In 2015–2016, Infosys initiated innovative projects like ‘Zero Distance’ which was an
extension of Design Thinking and promised to their clients a saving of more than USD
1 billion a year. Under this project, thousands of employees had to initiate more
efficient ways to complete a project or offer new solutions in more than 90% of 8500
projects under process. More than 70,000 of ‘Infoscians’ had undergone day-long
design thinking classes. They had to develop into proactive and innovative employees
and support their clients. The objectives announced for zero distance projects were to
achieve cost saving and greater efficiency at clients’ place. Infosys achieved revenue
of USD 7.02 billion in the first 9 months of fiscal year 15 and was rightly placed to
become a USD 20 billion next generation services firm (Live Mint, 2015).
CEO Vishal Sikka had announced five priorities to propel Infosys performance and
drive innovation in fiscal year 16 and fiscal year 17. These priorities were: ‘scale up
innovation engine by introducing new products and platforms’; ‘achieving greater
revenue per employee’; ‘ achieving zero-bench’; ‘focus on BPO [business process
outsourcing] and Edgeserve’; and ‘change in continuous education curriculum at
Infosys’ (Thimmaya & Darlington, 2016).
Conclusion
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In the long term, an organization sustains and performs on the basis of the quality of
top leadership, management skills, vision, strategies and their execution. Murthy and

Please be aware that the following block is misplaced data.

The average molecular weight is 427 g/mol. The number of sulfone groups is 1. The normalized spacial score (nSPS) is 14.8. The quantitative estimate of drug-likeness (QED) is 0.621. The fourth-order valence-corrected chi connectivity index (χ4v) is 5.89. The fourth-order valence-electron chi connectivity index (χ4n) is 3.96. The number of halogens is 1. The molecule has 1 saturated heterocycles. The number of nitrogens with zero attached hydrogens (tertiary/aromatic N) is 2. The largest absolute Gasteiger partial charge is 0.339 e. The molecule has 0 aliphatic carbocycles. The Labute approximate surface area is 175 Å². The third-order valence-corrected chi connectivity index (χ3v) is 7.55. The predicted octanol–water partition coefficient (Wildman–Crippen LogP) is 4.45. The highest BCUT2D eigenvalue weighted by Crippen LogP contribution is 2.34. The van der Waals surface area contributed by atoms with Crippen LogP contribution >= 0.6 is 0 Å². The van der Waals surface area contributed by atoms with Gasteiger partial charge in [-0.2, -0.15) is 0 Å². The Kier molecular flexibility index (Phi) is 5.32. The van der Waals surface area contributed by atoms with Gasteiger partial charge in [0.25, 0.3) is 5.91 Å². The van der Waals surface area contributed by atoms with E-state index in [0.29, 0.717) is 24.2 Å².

his founder colleagues had nurtured Infosys as a fledgling organization and saw
through its successful journey to a mature organization. However, over a period certain
things are to be unlearnt while other aspects are to be relearnt. In fact it is a wonderful
experience in corporate leadership how much and what is to be unlearnt. The passing
of the baton to Dr. Vishal Sikka has been a bold and a visionary decision on the part
of the outgoing leadership. It is not an easy task to hand over the reins of an
organization after undergoing all the birth prangs and seeing it through to achieving
maturity. For Murthy and his top level team Infosys was a lifelong endeavor. Sikka had
ushered fresh thinking into the working style, through process changes and
introduction of long term objectives. It remains to be seen how successfully he
balances out the past, present and future of Infosys. This in fact is the foundation of
most business organizations who aspire to be sustainable over the long term.